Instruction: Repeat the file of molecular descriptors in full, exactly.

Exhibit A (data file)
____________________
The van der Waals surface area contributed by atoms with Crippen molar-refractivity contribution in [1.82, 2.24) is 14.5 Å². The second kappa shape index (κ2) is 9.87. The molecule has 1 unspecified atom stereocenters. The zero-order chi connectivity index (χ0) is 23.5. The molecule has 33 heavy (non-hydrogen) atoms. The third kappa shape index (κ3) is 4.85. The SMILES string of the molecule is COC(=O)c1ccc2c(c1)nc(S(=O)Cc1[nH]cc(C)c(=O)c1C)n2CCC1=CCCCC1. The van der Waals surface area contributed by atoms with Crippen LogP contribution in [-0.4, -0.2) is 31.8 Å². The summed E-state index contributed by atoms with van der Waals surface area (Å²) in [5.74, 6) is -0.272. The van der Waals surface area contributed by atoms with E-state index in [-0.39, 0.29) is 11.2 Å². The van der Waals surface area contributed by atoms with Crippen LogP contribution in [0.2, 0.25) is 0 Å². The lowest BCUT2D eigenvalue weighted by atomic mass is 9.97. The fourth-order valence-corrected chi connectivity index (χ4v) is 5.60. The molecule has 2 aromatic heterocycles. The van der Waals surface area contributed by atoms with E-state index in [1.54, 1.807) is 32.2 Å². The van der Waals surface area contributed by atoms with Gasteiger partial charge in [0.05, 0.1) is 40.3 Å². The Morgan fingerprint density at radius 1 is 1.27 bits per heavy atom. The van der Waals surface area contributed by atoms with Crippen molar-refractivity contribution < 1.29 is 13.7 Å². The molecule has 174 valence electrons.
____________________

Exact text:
The van der Waals surface area contributed by atoms with Crippen molar-refractivity contribution in [1.82, 2.24) is 14.5 Å². The second kappa shape index (κ2) is 9.87. The molecule has 1 unspecified atom stereocenters. The zero-order chi connectivity index (χ0) is 23.5. The molecule has 33 heavy (non-hydrogen) atoms. The third kappa shape index (κ3) is 4.85. The SMILES string of the molecule is COC(=O)c1ccc2c(c1)nc(S(=O)Cc1[nH]cc(C)c(=O)c1C)n2CCC1=CCCCC1. The van der Waals surface area contributed by atoms with Crippen LogP contribution in [-0.4, -0.2) is 31.8 Å². The summed E-state index contributed by atoms with van der Waals surface area (Å²) in [5.74, 6) is -0.272. The van der Waals surface area contributed by atoms with E-state index in [-0.39, 0.29) is 11.2 Å². The van der Waals surface area contributed by atoms with Crippen LogP contribution in [0.2, 0.25) is 0 Å². The lowest BCUT2D eigenvalue weighted by atomic mass is 9.97. The fourth-order valence-corrected chi connectivity index (χ4v) is 5.60. The molecule has 2 aromatic heterocycles. The van der Waals surface area contributed by atoms with E-state index in [1.54, 1.807) is 32.2 Å². The van der Waals surface area contributed by atoms with Gasteiger partial charge in [0.05, 0.1) is 40.3 Å². The Morgan fingerprint density at radius 1 is 1.27 bits per heavy atom. The van der Waals surface area contributed by atoms with Crippen molar-refractivity contribution < 1.29 is 13.7 Å². The molecule has 174 valence electrons.